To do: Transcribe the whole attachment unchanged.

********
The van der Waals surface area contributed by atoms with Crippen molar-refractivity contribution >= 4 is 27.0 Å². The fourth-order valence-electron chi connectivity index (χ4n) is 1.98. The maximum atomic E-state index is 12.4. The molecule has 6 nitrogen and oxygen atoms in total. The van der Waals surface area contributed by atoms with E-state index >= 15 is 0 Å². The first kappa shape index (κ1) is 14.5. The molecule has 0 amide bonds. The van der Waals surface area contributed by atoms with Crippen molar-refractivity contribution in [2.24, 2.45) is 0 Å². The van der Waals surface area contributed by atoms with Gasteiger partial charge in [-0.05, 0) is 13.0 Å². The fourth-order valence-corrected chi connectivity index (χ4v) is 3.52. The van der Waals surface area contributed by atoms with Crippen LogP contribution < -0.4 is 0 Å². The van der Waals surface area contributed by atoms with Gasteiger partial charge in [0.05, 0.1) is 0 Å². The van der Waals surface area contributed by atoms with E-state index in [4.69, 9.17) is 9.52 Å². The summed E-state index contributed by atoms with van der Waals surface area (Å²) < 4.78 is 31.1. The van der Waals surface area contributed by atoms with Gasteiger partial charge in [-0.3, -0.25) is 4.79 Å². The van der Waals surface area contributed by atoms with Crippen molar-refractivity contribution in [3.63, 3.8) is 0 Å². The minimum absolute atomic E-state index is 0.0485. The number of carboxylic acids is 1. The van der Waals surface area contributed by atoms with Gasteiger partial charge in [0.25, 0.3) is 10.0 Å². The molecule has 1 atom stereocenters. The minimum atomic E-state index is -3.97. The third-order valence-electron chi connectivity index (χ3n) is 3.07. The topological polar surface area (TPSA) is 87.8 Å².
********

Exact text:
The van der Waals surface area contributed by atoms with Crippen molar-refractivity contribution >= 4 is 27.0 Å². The fourth-order valence-electron chi connectivity index (χ4n) is 1.98. The maximum atomic E-state index is 12.4. The molecule has 6 nitrogen and oxygen atoms in total. The van der Waals surface area contributed by atoms with E-state index >= 15 is 0 Å². The first kappa shape index (κ1) is 14.5. The molecule has 0 amide bonds. The van der Waals surface area contributed by atoms with Crippen molar-refractivity contribution in [2.24, 2.45) is 0 Å². The van der Waals surface area contributed by atoms with Gasteiger partial charge in [-0.05, 0) is 13.0 Å². The fourth-order valence-corrected chi connectivity index (χ4v) is 3.52. The van der Waals surface area contributed by atoms with Crippen LogP contribution < -0.4 is 0 Å². The van der Waals surface area contributed by atoms with Gasteiger partial charge in [0.05, 0.1) is 0 Å². The van der Waals surface area contributed by atoms with E-state index in [4.69, 9.17) is 9.52 Å². The summed E-state index contributed by atoms with van der Waals surface area (Å²) < 4.78 is 31.1. The van der Waals surface area contributed by atoms with Gasteiger partial charge in [-0.3, -0.25) is 4.79 Å². The van der Waals surface area contributed by atoms with Crippen molar-refractivity contribution in [3.63, 3.8) is 0 Å². The minimum absolute atomic E-state index is 0.0485. The number of carboxylic acids is 1. The van der Waals surface area contributed by atoms with Gasteiger partial charge in [0.25, 0.3) is 10.0 Å². The molecule has 1 atom stereocenters. The minimum atomic E-state index is -3.97. The third-order valence-electron chi connectivity index (χ3n) is 3.07. The topological polar surface area (TPSA) is 87.8 Å².